FBI Crime Statistics
FBI’s crime statistics for 2017 reveals that violent crimes in America fell by 0.6% while property crimes fell by 3%.
The classification of violent crimes encompasses crimes such as rape, robbery, aggravated assault, non-negligent manslaughter, and murder. Property crimes include offenses such as larceny-theft, burglary, arson, and motor vehicle theft. The report is a reflection of data gotten from about sixteen thousand law enforcement bodies all across the nation.
In 2017, there were reportedly 7,694,086 property crimes as compared to the 2016 record of 7,928,530. For 2017, there were 1,247,321 violent crimes compared to 2016 record of 1,250,162.
For property crimes, there was a decrease in burglary by 7.6%, 2.2% decrease in larceny-theft, although there was a 0.8% increase in thefts of a motor vehicle over the period. For violent crimes, robberies accounted for about 25.6% of offenses in the violent crime category, there was 8.0% record for rape while murder came in at 1.4%.
This final report tallies with the statistics released earlier in January that highlighted the crime metrics in the US from January up till June 2017. The released statistics showed a decline in offenses classified as the violent crime while there was a rise in the rate of homicide. The fall in murder and violent crime last year was reportedly the first time a drop was recorded in the two classifications since 2014.
In 2016, the murder rate was at 5.4/100.000 and it fell to 5.3/100,000 for 2017. In 2015, there had been a drastic 22% surge and in 2016 from a low of 4.4/100,000 recorded in 2014, it rose to 5.4/100,000 the following year. The 2017 fall did not completely reverse the previous increases, but it indicated the stabilization of things.
The rate of violent crime fell by nearly 1% last year as it dropped to 382.9/100,000 from a previous 2016 record of 386.6/100,000 people recorded in 2016. The rate of property crime maintained a steady decline last year because, from 2,451.6/100,000 people recorded in 2016, it dropped to 2.362.2/100,000 people last year. Unlike murder and violent crime rates, there was no increase in the rate of property crime in 2016 or 2015.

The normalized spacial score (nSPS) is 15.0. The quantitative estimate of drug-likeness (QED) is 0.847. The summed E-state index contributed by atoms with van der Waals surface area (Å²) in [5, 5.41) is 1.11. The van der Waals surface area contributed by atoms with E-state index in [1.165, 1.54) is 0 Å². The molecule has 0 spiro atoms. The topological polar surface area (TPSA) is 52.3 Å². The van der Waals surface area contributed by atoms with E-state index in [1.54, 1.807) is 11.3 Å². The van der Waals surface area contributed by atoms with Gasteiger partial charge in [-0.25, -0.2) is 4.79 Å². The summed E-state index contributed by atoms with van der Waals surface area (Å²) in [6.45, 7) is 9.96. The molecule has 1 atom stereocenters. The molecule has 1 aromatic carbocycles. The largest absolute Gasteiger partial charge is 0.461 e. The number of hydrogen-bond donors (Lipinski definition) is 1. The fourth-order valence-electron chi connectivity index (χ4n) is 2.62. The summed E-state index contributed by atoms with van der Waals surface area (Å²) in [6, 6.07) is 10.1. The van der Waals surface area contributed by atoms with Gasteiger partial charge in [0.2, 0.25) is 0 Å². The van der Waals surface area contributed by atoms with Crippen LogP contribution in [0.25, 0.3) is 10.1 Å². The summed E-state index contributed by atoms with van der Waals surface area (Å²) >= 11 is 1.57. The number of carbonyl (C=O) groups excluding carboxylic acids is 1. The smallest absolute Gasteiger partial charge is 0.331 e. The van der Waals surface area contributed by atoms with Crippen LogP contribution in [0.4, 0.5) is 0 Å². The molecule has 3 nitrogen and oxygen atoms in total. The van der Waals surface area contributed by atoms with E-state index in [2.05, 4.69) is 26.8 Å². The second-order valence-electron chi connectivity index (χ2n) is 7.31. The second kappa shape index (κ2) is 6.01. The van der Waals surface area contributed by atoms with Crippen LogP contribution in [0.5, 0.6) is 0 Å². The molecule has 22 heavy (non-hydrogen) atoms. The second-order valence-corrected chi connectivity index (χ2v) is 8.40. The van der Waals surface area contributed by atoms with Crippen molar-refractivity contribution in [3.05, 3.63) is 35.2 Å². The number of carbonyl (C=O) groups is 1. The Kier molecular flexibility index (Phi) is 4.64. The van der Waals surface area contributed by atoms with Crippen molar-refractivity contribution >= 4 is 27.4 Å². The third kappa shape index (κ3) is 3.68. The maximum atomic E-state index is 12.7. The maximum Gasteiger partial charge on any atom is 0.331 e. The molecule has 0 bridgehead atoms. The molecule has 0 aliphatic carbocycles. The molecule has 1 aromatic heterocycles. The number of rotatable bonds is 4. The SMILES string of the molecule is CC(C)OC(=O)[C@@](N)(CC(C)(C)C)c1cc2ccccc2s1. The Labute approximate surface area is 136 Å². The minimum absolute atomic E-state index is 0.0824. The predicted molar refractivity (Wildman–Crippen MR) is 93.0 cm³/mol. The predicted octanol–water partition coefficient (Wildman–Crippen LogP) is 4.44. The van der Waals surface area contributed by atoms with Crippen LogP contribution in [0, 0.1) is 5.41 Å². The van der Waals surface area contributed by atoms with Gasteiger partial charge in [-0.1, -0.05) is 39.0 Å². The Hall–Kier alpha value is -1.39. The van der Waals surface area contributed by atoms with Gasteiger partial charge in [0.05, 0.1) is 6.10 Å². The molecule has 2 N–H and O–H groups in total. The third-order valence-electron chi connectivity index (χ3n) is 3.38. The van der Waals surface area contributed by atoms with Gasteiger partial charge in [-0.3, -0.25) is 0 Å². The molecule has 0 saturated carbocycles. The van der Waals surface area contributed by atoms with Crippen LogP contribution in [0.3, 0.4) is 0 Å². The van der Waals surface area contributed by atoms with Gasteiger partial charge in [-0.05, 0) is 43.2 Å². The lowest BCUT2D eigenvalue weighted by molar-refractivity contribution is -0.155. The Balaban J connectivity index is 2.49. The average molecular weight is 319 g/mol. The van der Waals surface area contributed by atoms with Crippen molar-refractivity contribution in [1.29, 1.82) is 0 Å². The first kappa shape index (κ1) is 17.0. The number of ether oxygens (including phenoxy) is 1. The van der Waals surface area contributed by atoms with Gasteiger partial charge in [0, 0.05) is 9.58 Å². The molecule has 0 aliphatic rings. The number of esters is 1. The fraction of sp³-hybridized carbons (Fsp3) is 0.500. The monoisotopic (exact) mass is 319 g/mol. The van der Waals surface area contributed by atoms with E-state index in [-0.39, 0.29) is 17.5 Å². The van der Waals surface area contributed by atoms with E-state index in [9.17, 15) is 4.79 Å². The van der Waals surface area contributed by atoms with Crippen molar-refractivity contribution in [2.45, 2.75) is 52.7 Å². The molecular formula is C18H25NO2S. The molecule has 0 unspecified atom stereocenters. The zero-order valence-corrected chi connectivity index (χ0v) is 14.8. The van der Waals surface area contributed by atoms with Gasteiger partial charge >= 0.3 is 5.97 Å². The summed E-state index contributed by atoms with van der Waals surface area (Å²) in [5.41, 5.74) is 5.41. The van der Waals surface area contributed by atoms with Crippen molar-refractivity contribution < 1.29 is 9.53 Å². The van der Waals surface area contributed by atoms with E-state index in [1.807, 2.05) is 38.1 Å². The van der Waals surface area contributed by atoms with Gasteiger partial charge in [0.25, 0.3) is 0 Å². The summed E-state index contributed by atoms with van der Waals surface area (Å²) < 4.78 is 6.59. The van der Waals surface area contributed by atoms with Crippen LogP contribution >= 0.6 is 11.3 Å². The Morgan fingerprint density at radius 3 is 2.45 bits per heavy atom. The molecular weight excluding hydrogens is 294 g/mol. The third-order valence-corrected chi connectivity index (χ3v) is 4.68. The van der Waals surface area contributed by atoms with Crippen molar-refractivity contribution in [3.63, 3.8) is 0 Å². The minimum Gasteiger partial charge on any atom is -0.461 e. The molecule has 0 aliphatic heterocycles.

On a general outlook, the rates of murder and crime have been experiencing a downward progression in America for decades. This followed the massive murder and crime increase recorded in the 1960s up till the 1990s. The increase recorded in 2015, as well as 2016, caused some experts of criminal justice to express concern that the trends may be returning. However, the 2017 numbers could do so much in allaying their fears and concerns.
Although FBI hasn’t made known its numbers for this year, the data from a Justice advocacy group estimates that the murder and crime rates have declined in the thirty largest cities in America.
A decline in Murder Rate
The increase in murder rate raised a lot of concern in the two years preceding 2017. The increasing rate reportedly caused Trump as well as Sessions, to consistently refer to the rise in their speeches as justification for policies on crime.
However, before they have begun succeeding in the implementation of these policies, the rates seem to be dropping. According to a researcher at the Justice advocacy group, Ames Grawert, the idea that the Department of Justice together with the Presidency were the only bodies that control the several police departments carrying out the work of fighting crimes is somewhat unfair.
Sources claim that criminologists are still uncertain as to why there was an increase in the murder rate in 2016 and 2015. Some claimed that it could have been as a result of the Ferguson effect (a name gotten from the Missouri city which exploded in protests as a result of the police shooting Michael Brown). Experts who give this as the reason claim that as a result of the protests against brutality by police officers in the past years, the police were scared and couldn’t proactively carry out their policing functions and that made criminals bolder.
Other experts also argued on another angle to this Ferguson effect. They said that the widely reported cases of police brutality, as well as racial difference in the level of force used by the police, caused people to distrust them. That in turn that made it difficult for them to prevent and solve crimes.